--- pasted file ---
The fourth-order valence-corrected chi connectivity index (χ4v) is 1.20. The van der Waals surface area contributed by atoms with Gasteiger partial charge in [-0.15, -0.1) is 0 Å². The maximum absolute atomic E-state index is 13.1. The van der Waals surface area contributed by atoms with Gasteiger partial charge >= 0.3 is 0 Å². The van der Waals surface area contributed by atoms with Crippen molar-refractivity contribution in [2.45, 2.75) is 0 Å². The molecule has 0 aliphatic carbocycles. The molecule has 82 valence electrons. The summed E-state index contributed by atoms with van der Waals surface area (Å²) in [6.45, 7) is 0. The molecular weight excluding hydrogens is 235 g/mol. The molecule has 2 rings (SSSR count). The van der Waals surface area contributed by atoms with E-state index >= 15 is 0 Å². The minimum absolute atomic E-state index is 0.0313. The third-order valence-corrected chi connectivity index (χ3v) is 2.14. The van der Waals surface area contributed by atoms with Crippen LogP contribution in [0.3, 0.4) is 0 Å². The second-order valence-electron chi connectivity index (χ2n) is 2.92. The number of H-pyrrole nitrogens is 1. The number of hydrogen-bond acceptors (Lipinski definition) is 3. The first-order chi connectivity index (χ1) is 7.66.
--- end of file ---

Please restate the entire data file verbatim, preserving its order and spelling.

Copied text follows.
The fourth-order valence-corrected chi connectivity index (χ4v) is 1.20. The van der Waals surface area contributed by atoms with Gasteiger partial charge in [-0.15, -0.1) is 0 Å². The maximum absolute atomic E-state index is 13.1. The van der Waals surface area contributed by atoms with Gasteiger partial charge >= 0.3 is 0 Å². The van der Waals surface area contributed by atoms with Crippen molar-refractivity contribution in [2.45, 2.75) is 0 Å². The molecule has 0 aliphatic carbocycles. The molecule has 82 valence electrons. The summed E-state index contributed by atoms with van der Waals surface area (Å²) in [6.45, 7) is 0. The molecular weight excluding hydrogens is 235 g/mol. The molecule has 2 rings (SSSR count). The van der Waals surface area contributed by atoms with E-state index >= 15 is 0 Å². The minimum absolute atomic E-state index is 0.0313. The third-order valence-corrected chi connectivity index (χ3v) is 2.14. The van der Waals surface area contributed by atoms with Crippen LogP contribution in [0.3, 0.4) is 0 Å². The second-order valence-electron chi connectivity index (χ2n) is 2.92. The number of H-pyrrole nitrogens is 1. The number of hydrogen-bond acceptors (Lipinski definition) is 3. The first-order chi connectivity index (χ1) is 7.66.